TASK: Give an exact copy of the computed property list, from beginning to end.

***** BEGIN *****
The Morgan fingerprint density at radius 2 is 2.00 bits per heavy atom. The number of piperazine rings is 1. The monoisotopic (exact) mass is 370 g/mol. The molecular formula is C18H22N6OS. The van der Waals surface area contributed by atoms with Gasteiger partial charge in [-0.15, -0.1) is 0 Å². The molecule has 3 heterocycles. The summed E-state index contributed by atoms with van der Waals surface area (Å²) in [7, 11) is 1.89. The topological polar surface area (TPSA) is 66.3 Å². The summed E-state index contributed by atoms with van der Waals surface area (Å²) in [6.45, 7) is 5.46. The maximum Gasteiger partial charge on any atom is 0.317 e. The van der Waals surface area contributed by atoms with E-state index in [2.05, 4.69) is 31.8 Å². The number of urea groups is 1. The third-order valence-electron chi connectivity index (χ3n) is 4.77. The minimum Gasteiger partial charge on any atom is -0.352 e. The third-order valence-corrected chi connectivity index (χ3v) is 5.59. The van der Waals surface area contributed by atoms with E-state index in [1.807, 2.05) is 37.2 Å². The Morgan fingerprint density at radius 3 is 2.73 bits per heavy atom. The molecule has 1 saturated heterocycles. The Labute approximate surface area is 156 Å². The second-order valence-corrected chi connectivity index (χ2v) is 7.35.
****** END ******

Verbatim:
The Morgan fingerprint density at radius 2 is 2.00 bits per heavy atom. The number of piperazine rings is 1. The monoisotopic (exact) mass is 370 g/mol. The molecular formula is C18H22N6OS. The van der Waals surface area contributed by atoms with Gasteiger partial charge in [-0.15, -0.1) is 0 Å². The molecule has 3 heterocycles. The summed E-state index contributed by atoms with van der Waals surface area (Å²) in [7, 11) is 1.89. The topological polar surface area (TPSA) is 66.3 Å². The summed E-state index contributed by atoms with van der Waals surface area (Å²) in [6.45, 7) is 5.46. The maximum Gasteiger partial charge on any atom is 0.317 e. The van der Waals surface area contributed by atoms with E-state index in [2.05, 4.69) is 31.8 Å². The number of urea groups is 1. The third-order valence-electron chi connectivity index (χ3n) is 4.77. The minimum Gasteiger partial charge on any atom is -0.352 e. The third-order valence-corrected chi connectivity index (χ3v) is 5.59. The van der Waals surface area contributed by atoms with E-state index in [1.807, 2.05) is 37.2 Å². The Morgan fingerprint density at radius 3 is 2.73 bits per heavy atom. The molecule has 1 saturated heterocycles. The Labute approximate surface area is 156 Å². The second-order valence-corrected chi connectivity index (χ2v) is 7.35.